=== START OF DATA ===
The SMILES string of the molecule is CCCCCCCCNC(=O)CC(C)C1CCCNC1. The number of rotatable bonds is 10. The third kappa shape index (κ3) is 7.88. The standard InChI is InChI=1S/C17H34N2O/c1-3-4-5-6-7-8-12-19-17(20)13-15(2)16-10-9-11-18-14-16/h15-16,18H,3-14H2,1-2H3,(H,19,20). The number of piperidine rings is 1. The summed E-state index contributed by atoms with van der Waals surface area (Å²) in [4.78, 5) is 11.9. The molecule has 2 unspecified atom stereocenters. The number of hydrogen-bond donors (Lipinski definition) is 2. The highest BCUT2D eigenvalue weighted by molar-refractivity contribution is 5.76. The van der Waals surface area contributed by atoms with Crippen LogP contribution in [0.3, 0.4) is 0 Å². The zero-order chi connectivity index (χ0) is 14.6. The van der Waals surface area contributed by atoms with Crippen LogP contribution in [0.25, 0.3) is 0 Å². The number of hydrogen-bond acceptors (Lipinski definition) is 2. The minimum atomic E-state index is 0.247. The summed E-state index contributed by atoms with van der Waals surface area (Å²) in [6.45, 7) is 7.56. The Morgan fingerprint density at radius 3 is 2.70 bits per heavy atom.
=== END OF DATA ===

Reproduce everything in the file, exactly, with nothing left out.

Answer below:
The SMILES string of the molecule is CCCCCCCCNC(=O)CC(C)C1CCCNC1. The number of rotatable bonds is 10. The third kappa shape index (κ3) is 7.88. The standard InChI is InChI=1S/C17H34N2O/c1-3-4-5-6-7-8-12-19-17(20)13-15(2)16-10-9-11-18-14-16/h15-16,18H,3-14H2,1-2H3,(H,19,20). The number of piperidine rings is 1. The summed E-state index contributed by atoms with van der Waals surface area (Å²) in [4.78, 5) is 11.9. The molecule has 2 unspecified atom stereocenters. The number of hydrogen-bond donors (Lipinski definition) is 2. The highest BCUT2D eigenvalue weighted by molar-refractivity contribution is 5.76. The van der Waals surface area contributed by atoms with Crippen LogP contribution in [0.3, 0.4) is 0 Å². The zero-order chi connectivity index (χ0) is 14.6. The van der Waals surface area contributed by atoms with Crippen LogP contribution in [0.25, 0.3) is 0 Å². The number of hydrogen-bond acceptors (Lipinski definition) is 2. The minimum atomic E-state index is 0.247. The summed E-state index contributed by atoms with van der Waals surface area (Å²) in [6.45, 7) is 7.56. The Morgan fingerprint density at radius 3 is 2.70 bits per heavy atom.